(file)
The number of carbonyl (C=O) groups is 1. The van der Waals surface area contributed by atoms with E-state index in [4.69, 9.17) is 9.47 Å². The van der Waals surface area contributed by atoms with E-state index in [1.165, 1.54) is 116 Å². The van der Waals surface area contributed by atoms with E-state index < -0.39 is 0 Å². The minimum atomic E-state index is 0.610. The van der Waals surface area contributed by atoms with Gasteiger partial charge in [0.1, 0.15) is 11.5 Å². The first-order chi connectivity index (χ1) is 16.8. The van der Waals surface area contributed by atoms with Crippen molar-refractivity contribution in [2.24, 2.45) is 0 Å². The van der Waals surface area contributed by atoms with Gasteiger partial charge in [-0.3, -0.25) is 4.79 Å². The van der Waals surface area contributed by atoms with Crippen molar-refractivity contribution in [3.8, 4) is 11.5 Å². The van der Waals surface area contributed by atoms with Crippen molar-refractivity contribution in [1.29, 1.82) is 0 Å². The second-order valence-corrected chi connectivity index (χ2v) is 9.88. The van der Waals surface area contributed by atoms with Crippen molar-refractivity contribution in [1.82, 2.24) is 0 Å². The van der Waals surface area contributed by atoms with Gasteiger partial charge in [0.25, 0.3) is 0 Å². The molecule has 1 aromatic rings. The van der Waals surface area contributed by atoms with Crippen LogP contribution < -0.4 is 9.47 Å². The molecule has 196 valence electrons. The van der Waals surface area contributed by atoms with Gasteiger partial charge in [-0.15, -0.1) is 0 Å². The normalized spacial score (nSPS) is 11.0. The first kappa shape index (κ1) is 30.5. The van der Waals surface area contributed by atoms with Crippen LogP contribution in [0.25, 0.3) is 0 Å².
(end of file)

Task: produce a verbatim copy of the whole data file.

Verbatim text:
The number of carbonyl (C=O) groups is 1. The van der Waals surface area contributed by atoms with E-state index in [4.69, 9.17) is 9.47 Å². The van der Waals surface area contributed by atoms with E-state index in [1.165, 1.54) is 116 Å². The van der Waals surface area contributed by atoms with E-state index < -0.39 is 0 Å². The minimum atomic E-state index is 0.610. The van der Waals surface area contributed by atoms with Gasteiger partial charge in [0.1, 0.15) is 11.5 Å². The first-order chi connectivity index (χ1) is 16.8. The van der Waals surface area contributed by atoms with Crippen molar-refractivity contribution in [2.24, 2.45) is 0 Å². The van der Waals surface area contributed by atoms with Gasteiger partial charge in [-0.3, -0.25) is 4.79 Å². The van der Waals surface area contributed by atoms with Crippen molar-refractivity contribution in [3.8, 4) is 11.5 Å². The van der Waals surface area contributed by atoms with Crippen molar-refractivity contribution in [1.29, 1.82) is 0 Å². The second-order valence-corrected chi connectivity index (χ2v) is 9.88. The van der Waals surface area contributed by atoms with Crippen molar-refractivity contribution in [1.82, 2.24) is 0 Å². The van der Waals surface area contributed by atoms with Gasteiger partial charge in [0.25, 0.3) is 0 Å². The molecule has 1 aromatic rings. The van der Waals surface area contributed by atoms with Crippen LogP contribution < -0.4 is 9.47 Å². The molecule has 196 valence electrons. The van der Waals surface area contributed by atoms with Gasteiger partial charge in [-0.15, -0.1) is 0 Å². The normalized spacial score (nSPS) is 11.0. The first kappa shape index (κ1) is 30.5. The van der Waals surface area contributed by atoms with Crippen LogP contribution in [0.25, 0.3) is 0 Å².